England

South East Coast Ambulance loses Surrey patient transport contract

South East Coast Ambulance Image copyright SECAMB
Image caption Secamb will stop providing patient transport in Surrey next year

South East Coast Ambulance Service (Secamb) has lost a bid to continue running Surrey's patient transport service.

Secamb said it was disappointed its bid to provide the service from April 2017 had been unsuccessful.

The contract, which covers Surrey, Hampshire and Hounslow, has gone to South Central Ambulance Service.

The five-year contract was awarded on behalf of six clinical commissioning groups (CCGs).

Julia Ross, chief executive of North West Surrey CCG, said: "The new service will be more responsive and we have put steps in place to ensure the needs of patients are put front and centre."

James Underhay, deputy chief executive of South Central Ambulance Service, welcomed the news. He said: "We will continue to grow as an organisation while maintaining quality of service."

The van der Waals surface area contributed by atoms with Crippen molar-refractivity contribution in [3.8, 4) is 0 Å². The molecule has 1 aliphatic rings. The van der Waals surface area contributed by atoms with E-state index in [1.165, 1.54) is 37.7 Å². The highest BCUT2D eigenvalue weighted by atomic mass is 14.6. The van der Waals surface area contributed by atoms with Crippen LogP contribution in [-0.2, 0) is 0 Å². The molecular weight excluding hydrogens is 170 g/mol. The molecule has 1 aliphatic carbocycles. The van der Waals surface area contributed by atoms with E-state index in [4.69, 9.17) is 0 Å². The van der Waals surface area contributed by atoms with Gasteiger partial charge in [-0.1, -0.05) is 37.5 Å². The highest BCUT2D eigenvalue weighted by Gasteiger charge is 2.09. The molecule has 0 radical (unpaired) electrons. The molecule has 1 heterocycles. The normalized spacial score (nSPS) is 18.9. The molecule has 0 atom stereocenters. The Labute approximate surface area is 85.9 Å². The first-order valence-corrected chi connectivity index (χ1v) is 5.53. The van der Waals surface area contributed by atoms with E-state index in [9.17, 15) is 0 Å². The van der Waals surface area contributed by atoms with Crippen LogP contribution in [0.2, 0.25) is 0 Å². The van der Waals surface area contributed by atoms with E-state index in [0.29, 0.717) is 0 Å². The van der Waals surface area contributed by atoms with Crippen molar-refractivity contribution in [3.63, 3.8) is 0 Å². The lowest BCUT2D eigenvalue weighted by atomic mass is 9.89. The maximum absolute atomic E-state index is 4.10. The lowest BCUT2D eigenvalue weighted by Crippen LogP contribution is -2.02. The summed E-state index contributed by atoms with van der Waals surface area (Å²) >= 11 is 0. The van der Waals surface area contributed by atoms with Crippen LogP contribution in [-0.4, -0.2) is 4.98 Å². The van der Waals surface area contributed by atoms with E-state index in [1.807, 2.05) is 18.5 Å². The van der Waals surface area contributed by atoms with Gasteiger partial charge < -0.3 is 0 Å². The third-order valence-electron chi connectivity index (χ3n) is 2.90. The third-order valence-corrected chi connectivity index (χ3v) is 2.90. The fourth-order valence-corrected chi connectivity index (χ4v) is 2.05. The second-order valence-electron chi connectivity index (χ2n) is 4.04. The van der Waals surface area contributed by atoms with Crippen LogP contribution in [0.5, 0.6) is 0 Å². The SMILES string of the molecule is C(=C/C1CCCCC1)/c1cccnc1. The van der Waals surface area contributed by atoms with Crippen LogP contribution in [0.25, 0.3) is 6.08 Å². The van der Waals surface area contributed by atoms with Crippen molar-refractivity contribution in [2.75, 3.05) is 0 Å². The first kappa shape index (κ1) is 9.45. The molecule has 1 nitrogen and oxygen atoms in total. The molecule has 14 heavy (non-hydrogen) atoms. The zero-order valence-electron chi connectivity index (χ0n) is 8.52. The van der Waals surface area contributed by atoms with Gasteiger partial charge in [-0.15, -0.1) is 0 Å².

Secamb has been under intense scrutiny over its management of NHS 111 calls and has received a warning from the health regulator.

A spokesman said the trust had ensured its bid would allow it to provide a high-quality and responsive service.

But he said: "This news sadly sees the end of Secamb providing patient transport services in its region after a long and proud history."

Staff who were affected would be contacted to discuss next steps, he added.

Secamb covers Kent, Surrey, Sussex and north-east Hampshire, an area with a population of about 4.5m, and historically ran patient transport across the region.

Patient transport in Kent is now run by G4S and the service in Sussex by Coperforma.

From April, Secamb will provide emergency ambulances only.

South Central serves more than 4m people across Berkshire, Buckinghamshire, Hampshire and Oxfordshire.

More on this story

Related Internet links

The BBC is not responsible for the content of external Internet sites